Traditions are an essential element of every culture. Merriam-Webster defines the term as “the handing down of information, beliefs, and customs by word of mouth or by example from one generation to another without written instruction.” Stories, in other words. But not just spoken, as humans are prone to create celebrations based on these stories. Such is the case with Pride Month.
The Christopher Street Liberation Day March took place on Sunday, June 28, 1970, one year after the Stonewall Uprising, and provided the sparks that would ultimately ignite the LGBTQ+ movement for equality. In subsequent years gay pride marches and parades would spread to cities across the United States and throughout the globe. The number of events continued to increase rapidly, and in 1999 President Bill Clinton declared June as “Gay & Lesbian Pride Month.”
The modern version of Pride events are largely celebratory, but a remembrance of those who lost their lives to the AIDS epidemic remains a solemn component. Some five decades later, the month of June 2020 has become a focal point for many others whose lives tragically ended before their time, as COVID-19 deaths approach half a million and protesters take to the streets with voices raised in support of Black Lives Matter, protesting to eliminate extreme police violence.
With Pride events cancelled this year due to the virus, it felt as though origin stories which were threads of the tradition would fail to find a public voice. But last week The Kitchen Sisters broadcast an insightful podcast episode that told one of these stories – 95,000 Names: Gert McMullin, Sewing the Frontline.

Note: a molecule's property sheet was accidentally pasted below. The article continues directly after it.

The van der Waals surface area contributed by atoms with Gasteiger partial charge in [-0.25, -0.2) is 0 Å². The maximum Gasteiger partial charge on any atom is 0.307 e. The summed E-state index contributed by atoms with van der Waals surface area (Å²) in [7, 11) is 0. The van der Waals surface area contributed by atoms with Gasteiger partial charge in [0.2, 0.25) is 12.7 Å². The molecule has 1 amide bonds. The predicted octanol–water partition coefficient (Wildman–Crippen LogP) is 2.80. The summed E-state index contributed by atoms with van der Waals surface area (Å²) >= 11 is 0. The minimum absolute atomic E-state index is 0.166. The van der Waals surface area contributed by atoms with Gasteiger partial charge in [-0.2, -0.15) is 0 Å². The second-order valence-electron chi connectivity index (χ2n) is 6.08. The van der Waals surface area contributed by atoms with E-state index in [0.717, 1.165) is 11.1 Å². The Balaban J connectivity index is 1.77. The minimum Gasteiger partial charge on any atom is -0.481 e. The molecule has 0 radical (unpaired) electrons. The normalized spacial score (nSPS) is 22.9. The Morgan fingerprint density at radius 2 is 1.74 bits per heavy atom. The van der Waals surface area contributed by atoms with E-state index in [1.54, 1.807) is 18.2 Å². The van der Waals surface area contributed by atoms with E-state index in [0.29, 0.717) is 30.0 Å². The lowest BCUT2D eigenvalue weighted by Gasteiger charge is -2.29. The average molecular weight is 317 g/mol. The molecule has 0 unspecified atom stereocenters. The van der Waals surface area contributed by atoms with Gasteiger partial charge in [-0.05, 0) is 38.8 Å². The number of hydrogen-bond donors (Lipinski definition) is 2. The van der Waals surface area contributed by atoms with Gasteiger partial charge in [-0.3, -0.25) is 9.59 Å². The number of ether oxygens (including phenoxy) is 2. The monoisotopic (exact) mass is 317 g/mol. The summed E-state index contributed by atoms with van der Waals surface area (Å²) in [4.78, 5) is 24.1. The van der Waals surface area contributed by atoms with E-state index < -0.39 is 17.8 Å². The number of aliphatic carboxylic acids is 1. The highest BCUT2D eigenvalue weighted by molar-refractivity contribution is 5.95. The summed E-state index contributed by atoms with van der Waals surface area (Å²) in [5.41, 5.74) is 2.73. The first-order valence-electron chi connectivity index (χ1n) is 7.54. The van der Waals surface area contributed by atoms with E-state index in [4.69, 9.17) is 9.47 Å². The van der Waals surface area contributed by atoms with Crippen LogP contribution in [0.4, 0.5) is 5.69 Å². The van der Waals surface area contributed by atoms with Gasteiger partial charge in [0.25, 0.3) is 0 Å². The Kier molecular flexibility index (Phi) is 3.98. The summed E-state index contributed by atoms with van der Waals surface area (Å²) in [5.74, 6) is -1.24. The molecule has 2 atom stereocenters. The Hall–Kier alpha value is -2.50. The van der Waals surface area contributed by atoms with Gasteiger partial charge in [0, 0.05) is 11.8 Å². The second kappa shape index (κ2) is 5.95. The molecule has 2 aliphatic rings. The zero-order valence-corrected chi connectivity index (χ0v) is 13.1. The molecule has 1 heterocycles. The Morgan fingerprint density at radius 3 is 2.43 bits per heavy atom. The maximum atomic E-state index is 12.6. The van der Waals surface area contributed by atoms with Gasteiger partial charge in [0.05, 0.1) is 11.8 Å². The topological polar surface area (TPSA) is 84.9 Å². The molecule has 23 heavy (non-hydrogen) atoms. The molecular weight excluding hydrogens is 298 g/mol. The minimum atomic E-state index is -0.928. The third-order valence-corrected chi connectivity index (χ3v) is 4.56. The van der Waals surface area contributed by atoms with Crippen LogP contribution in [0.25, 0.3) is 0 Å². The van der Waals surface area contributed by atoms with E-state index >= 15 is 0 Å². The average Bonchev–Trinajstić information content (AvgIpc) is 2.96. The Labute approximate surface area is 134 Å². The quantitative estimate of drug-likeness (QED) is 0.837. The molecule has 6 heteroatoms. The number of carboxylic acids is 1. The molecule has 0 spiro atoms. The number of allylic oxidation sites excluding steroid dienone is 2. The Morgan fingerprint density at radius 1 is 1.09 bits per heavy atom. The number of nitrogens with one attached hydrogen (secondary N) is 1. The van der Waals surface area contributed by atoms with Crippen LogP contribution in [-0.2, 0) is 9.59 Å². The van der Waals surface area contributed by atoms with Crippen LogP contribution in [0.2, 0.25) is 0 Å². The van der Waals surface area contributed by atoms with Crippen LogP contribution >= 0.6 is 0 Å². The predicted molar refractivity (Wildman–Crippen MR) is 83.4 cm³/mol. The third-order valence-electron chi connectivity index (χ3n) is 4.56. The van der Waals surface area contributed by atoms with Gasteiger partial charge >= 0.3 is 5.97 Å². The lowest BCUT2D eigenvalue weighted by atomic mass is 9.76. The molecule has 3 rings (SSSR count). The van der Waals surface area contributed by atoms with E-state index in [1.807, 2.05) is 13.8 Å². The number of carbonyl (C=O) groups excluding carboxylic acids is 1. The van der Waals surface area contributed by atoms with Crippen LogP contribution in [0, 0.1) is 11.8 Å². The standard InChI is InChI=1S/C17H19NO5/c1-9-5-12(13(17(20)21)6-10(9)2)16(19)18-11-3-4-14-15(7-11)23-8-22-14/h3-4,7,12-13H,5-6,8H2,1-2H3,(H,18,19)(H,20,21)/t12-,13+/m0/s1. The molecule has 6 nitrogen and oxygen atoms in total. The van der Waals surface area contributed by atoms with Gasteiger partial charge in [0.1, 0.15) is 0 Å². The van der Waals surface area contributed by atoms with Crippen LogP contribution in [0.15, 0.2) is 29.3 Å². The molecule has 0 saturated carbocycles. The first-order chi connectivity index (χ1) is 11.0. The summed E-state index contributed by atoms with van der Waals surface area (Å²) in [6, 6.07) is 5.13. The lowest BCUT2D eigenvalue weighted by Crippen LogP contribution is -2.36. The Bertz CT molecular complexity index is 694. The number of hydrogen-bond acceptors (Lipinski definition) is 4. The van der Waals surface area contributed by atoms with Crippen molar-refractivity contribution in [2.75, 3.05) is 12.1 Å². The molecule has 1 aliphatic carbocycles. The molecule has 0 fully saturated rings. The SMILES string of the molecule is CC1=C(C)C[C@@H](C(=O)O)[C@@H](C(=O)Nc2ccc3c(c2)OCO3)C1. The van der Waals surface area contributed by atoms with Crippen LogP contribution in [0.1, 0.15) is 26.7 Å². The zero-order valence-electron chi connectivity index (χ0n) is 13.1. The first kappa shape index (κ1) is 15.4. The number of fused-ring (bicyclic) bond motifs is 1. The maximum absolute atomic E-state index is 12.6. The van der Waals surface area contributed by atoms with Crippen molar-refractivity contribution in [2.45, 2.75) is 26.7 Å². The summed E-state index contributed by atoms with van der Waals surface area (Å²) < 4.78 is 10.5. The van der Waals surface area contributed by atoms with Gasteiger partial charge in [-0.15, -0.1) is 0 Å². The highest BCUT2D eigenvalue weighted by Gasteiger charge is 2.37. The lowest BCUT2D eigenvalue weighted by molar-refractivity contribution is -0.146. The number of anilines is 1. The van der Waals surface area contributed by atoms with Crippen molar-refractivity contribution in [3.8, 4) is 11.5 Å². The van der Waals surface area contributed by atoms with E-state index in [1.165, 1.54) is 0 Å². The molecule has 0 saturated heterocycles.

As with any tradition, the efforts of many people comprise the narrative threads, yet most contributors remain behind the scenes and their story fades over time. Thankfully, the story of Gert McMullin lives on.
In 1985, Gert McMullin was one of the first San Franciscans to put a stitch on the AIDS Quilt, the quilt that began with one memorial square in honor of a man who had died of AIDS, and that now holds some 95,000 names. Gert never planned it this way, but over the decades she has become the Keeper of the Quilt and has stewarded it, repaired it, tended it, traveled with it and conserved it for some 33 years now. Gert knows the power of sewing.
A beautiful story that spans decades, connects two pandemics, and exemplifies the generosity of humans who pour their heart into the lives of strangers.
In 2020, when COVID-19 hit, Gert was one of the first Bay Area citizens to begin sewing masks – PPE for nurses and health care workers who were lacking proper protection – masks she makes from fabric left over from the making of the AIDS Quilt. The comfort, outrage and honoring of an earlier pandemic being used to protect people from a new one.
As I reflect on the month of June 2020 I’m most grateful for the many traditions seeking equality across racial, gender, and sexual boundaries – boundaries that are false, yet harmful constructs born of discrimination. The question at hand is how our personal narratives can be allies to such noble endeavors. How indeed.
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